That is a downside, but here’s an upside. When you create a trie, the amount of work you’re actually doing, the hardest part I guess is when you’re adding words into the trie. And if you have an empty trie, well, you’re always going to have to add a lot of nodes, a lot of letters. But if you’ve already created a trie and a lot of words exist in it, a lot of keys are already inserted, then the bulk of the work is already done, which is kind of nice because now, say, you’ve got a hundred different keys in the trie and you want to add something and maybe a substring of the word you want to add already exists, well, now you can just work your way down the trie and say, “Oh, I have this letter, I have this letter already. I have this other letter. Maybe I just need to add one more node.” So if you’ve already created the trie…
[00:13:24] SY: You’ve made the investment.
[00:13:25] VJ: Yeah, exactly. Yeah, you’ve made an upfront investment and you do less work as the trie grows in size because I guess the intermediate nodes, the branches of the trie have already been built up. So to add a value isn’t necessarily a really hard thing to do.
[00:13:41] SY: How do tries perform? Because so far they sound, actually, I can’t really tell. The fact that there can only be 26 sounds like it’s going to be a good thing, but then there are still a lot of empty nodes that are hanging out. I’m actually not even sure how to guess it. How do tries perform in terms of a Big O notation?
[00:14:01] VJ: When it comes to… let’s talk about creating the trie because I kind of just was talking about how that’s the upfront investment. That’s kind of the harder part and you kind of see that reflected in the Big O notation for the run time complexity of creating this trie structure and that’s dependent on two things. First, it’s dependent on how many words, how many keys the trie could contain. It also depends on how long they are. If you have shorter words and not too many of them, well, it won’t be so hard to create that trie, but if you have long words and a ton of them, well, now you’re inserting a lot more nodes, you’re taking up more space. It’s going to take longer. In general, it’s just not as efficient. So basically the terms that we use to describe this is M where m is the longest word in the trie and N where N is the total number of words and the Big O notation, the complexity of creating a trie structure is OM times N. So M times N is basically the longest word and the total number of words. That’s basically the worst-case scenario, right?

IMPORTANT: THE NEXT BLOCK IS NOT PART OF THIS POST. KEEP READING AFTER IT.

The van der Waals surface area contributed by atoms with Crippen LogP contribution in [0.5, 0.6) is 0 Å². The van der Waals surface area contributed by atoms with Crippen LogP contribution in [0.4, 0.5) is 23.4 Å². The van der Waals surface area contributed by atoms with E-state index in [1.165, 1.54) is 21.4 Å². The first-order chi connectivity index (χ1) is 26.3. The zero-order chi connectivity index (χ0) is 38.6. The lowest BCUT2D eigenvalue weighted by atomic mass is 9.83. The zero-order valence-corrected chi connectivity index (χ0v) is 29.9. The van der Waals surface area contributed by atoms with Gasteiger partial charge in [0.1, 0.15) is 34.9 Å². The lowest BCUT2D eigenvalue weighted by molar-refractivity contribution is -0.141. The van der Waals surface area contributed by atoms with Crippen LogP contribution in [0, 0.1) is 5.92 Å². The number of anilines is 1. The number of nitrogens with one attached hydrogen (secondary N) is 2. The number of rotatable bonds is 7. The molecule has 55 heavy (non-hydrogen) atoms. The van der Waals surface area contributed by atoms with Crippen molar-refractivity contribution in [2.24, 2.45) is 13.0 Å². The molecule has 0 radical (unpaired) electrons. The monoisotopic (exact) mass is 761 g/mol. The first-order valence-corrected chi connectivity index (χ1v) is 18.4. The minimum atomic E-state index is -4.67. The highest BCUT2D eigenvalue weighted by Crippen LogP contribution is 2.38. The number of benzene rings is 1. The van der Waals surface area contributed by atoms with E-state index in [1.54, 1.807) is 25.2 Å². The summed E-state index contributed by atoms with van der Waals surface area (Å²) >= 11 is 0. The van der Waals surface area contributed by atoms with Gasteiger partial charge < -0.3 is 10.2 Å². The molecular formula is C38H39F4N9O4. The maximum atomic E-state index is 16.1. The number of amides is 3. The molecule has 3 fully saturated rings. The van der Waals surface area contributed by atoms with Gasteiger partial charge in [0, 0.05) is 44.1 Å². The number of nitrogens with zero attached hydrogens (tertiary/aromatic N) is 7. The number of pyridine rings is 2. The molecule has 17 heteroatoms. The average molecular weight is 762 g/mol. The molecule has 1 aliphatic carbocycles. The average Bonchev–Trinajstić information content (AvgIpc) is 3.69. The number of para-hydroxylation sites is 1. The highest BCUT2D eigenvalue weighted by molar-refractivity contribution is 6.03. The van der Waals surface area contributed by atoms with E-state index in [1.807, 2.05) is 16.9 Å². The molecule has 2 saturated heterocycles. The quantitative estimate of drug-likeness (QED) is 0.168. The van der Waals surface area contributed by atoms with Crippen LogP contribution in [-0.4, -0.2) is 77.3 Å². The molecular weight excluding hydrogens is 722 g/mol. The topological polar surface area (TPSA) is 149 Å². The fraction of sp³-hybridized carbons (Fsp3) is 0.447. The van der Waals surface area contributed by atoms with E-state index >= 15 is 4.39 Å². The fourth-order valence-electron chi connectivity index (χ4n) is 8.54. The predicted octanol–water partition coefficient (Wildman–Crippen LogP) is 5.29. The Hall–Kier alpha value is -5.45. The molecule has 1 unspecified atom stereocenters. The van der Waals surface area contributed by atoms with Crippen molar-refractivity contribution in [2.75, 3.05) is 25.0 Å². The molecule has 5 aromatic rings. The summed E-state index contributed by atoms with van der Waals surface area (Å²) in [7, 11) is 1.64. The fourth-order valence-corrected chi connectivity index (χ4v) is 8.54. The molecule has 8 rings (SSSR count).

[00:15:14] SY: Yeah. Okay, remind me again. Is that good or is that bad?
[00:15:19] VJ: It depends on what M and N are.
[00:15:22] SY: True, true, yeah.
[00:15:24] VJ: We usually talk about it in terms of worst case so if the longest word is a long word and then you have a ton of words, that’s going to be a higher number, but if the longest word is actually not that long and you don’t have too many words, well, now that’s a little bit more efficient. But the way we talk about it in terms of Big O is the worst case and so the worst case is O is M times N.